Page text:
Some of you may have already noticed I often refer to our ancient ancestors when analyzing reasons for, and the treatment of, our aches and pains. Although there is fossilized evidence that early homo sapiens cared for the old and infirm, it’s well-known the average length of a prehistoric human’s life was only 20-30 years.
When asked by my patients why they’re physically suffering at the age of 50 or 60, I often remind them to give thanks to the many factors which have allowed them to live this long life, including their body’s ability to heal itself.
During the holidays, we often give thanks for our health. Many times we’re thankful to some modern medical treatment which has given us back our life or quality of life: something like a triple bypass or a total hip replacement. But let’s look back even further, beyond the obvious medical miracles at some of the simple things for which we should be thankful. Things which have allowed us to prosper on a profound level… like shoes.
If a caveman got a thorn in his foot and couldn’t forage long distances for food, he would die and so might those relying on him.
Or laws, without which, killing our competition, even women and children, was as much a scourge on prehistoric and early civilized life as any bug. Look at the average lifespan in places like Angola (38) and other countries with political instability and lawlessness. It’s amazing what laws have done for our life expectancy and the quality of our lives. It’s by no means perfect, but laws deserve a big note of thanks on our list.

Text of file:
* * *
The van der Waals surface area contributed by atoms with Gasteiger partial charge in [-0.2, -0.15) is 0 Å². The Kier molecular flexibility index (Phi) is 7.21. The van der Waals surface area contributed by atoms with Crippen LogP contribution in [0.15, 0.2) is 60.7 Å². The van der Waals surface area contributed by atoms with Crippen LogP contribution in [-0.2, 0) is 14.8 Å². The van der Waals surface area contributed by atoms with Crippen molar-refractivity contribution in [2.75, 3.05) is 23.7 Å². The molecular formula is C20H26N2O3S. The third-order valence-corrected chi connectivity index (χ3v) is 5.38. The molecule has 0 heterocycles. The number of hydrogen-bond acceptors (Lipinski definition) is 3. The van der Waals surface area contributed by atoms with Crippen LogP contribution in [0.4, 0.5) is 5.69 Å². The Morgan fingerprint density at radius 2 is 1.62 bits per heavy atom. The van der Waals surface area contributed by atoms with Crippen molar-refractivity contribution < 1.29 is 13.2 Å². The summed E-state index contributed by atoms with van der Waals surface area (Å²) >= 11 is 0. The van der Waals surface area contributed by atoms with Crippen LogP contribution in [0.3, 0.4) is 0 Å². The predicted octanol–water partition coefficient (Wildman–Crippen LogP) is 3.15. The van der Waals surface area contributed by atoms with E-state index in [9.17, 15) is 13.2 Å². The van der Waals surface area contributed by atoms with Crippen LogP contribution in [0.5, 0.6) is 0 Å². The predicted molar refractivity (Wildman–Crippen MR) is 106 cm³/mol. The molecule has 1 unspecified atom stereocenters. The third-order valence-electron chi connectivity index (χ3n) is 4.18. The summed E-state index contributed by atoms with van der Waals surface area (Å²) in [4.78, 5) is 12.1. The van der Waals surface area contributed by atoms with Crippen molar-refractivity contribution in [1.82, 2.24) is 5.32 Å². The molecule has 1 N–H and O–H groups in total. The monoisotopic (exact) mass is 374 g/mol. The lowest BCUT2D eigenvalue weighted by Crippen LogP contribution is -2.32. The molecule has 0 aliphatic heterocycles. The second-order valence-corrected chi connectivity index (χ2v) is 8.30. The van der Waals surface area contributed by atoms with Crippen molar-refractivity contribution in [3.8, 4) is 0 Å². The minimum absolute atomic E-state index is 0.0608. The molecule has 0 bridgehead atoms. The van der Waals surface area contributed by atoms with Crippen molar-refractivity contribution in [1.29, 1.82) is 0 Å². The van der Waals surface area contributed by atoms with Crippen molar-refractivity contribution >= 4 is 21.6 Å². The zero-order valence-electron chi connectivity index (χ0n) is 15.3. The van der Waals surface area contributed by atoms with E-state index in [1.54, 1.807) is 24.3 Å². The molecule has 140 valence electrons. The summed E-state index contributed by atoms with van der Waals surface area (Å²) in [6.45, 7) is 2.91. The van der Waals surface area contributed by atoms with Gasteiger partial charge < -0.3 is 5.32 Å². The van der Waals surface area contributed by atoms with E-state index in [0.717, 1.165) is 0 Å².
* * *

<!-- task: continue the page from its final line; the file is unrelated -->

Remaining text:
General anesthesia… It speaks for itself. Discovered in 1846, imagine a world without it.
Vaccines and antibiotics… Despite our fears of dangerous side effects, our world would be a more sparsely populated place without them.
Birth control… I’m not just talking about pills and IUDs. Because childbirth was a leading cause of death for both mother and child, just the knowledge of how to control birthrate has had an amazing impact on the lives of women.
The roofs over our heads, seat belts, Vitamin C, sterilization… These are all things which now seem commonplace and no longer receive thanks around the dining room table but are every bit a part of what has kept humankind alive and thriving.
So give thanks for that quadruple bypass, but also give thanks to the lowly rubber glove.